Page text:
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Obama Requests Nearly $4 Billion In Funds To Speed Deportations


It's ALL THINGS CONSIDERED from NPR News. I'm Robert Siegel.


And I'm Melissa Block. Today, a big request from the White House to Congress - President Obama is asking for an emergency appropriation of $3.7 billion to deal with the influx of migrant children illegally crossing the border. The administration would use the money to speed up deportations for children who have no legal basis to stay in the U.S. This afternoon, our colleague and Morning Edition host, Steve Inskeep, talked about this with Cecilia Munoz, the White House Domestic Policy Adviser.


CECILIA MUNOZ: Well, it's a matter of making sure that we honor the humanitarian claims that some children might come forward with. That means having properly trained asylum officers available to talk to the children to see if they have credible claims and moving those cases forward expeditiously, but it also means being willing in the cases where folks - kids get on the other side of that process and they don't qualify, we have to be willing to return them and we have to do that cooperation with their home countries.

BLOCK: And you can hear more of that interview tomorrow on Morning Edition. Now NPR's national political correspondent, Mara Liasson, joins us from the White House. And Mara, what does the administration propose to do about the tens of thousands of children from Central America who have been turning themselves in to border officials?

MARA LIASSON, BYLINE: Well, it wants Congress to give it more resources, to pay for border enforcement, more immigration courts, more judges so they can determine if they can stay or not. Because of that 2008 law, there's a longer and more complex legal process for kids from Central America than kids from Mexico. And today, the administration is also asking Congress to give it more discretion to treat children from different countries in the same way.

Now Congress might not want to give the President any of this. Today the House Judiciary Committee Chairman, Bob Goodlatte, said the president created this disaster by not enforcing the border and not creating enough consequences for illegal immigration. He says the president's asking for too much money to process the children and not enough for deterrents. The problem, of course, is these are not kids sneaking into the country past border officials - they're coming up to the border and surrendering to border officials in the mistaken belief that they'll be granted asylum.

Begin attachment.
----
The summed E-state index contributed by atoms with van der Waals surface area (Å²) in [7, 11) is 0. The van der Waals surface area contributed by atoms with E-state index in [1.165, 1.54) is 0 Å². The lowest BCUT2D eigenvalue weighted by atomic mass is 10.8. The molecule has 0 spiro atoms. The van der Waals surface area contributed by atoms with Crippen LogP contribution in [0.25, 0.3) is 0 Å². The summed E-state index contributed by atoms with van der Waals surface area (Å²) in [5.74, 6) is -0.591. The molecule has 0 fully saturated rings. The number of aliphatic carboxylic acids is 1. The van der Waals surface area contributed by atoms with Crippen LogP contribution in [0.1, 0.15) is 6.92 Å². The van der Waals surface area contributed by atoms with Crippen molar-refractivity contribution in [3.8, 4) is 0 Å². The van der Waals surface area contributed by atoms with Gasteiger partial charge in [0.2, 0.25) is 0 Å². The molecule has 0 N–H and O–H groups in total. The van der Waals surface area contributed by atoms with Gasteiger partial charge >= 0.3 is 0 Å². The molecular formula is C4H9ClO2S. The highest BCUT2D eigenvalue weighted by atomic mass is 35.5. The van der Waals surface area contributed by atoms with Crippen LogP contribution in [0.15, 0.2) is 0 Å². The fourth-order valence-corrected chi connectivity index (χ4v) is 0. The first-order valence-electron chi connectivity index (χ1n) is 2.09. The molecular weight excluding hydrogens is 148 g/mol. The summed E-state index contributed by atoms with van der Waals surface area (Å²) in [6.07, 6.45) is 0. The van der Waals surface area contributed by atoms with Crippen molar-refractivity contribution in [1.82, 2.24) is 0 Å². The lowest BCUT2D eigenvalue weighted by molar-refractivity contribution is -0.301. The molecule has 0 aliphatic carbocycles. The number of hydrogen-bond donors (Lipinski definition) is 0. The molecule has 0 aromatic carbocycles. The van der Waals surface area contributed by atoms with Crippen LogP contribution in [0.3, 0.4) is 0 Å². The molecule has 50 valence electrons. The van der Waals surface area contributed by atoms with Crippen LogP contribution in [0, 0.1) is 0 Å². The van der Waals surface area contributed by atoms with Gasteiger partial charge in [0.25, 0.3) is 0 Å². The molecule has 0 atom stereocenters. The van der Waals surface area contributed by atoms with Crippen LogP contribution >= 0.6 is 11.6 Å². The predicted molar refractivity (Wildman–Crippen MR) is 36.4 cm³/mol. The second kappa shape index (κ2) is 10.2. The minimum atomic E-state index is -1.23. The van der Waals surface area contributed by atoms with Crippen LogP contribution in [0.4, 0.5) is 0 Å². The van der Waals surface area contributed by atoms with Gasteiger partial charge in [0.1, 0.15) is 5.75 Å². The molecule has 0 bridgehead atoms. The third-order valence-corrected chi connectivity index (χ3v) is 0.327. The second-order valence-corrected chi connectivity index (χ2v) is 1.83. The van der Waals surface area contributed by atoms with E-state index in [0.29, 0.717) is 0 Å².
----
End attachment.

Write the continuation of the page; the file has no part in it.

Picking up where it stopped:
BLOCK: Now Mara, you mentioned the 2008 law. This was a law signed by then-President George W. Bush at the end of his term. Is the Obama administration asking Congress to change that law?

LIASSON: No, they're not asking explicitly. They would like the law to be changed, but they're not asking Congress to do that. They don't want to wait around to see if Congress would change it. And explicitly asking for legislation - new legislation - that would make it easier to deport more kids is not something that the administration's allies in the immigration reform community want to hear.

BLOCK: Right, well, how does this play into the larger political debate about immigration reform?

LIASSON: Well, the president is in that very familiar place, whip side (***7:12***) by both sides. He's being accused by Republicans of causing the crisis by not securing the border. He's being accused by immigration reform advocates for pursuing a harsh deportation policy. And there is an immediate political story too, because today the president is going to Texas on a previously scheduled trip for fundraising. Republicans including Texas Gov. Rick Perry were calling on him to go to the Texas border to view this crisis firsthand. The White House felt that was totally political because his opponents just wanted a picture they could use against him, so he offered to meet with Rick Perry. But Perry didn't want a tarmac handshake, he thought that was a political photo op trap. So they finally agreed that the two leaders - Gov. Perry and President Obama would meet in Dallas, where the president is going to be talking to a bunch of local officials and faith leaders about this crisis.

BLOCK: OK, NPR's national political correspondent, Mara Liasson. Mara, thanks.

LIASSON: Thank you. Transcript provided by NPR, Copyright NPR.

Mara Liasson is a national political correspondent for NPR. Her reports can be heard regularly on NPR's award-winning newsmagazine programs Morning Edition and All Things Considered. Liasson provides extensive coverage of politics and policy from Washington, DC — focusing on the White House and Congress — and also reports on political trends beyond the Beltway.
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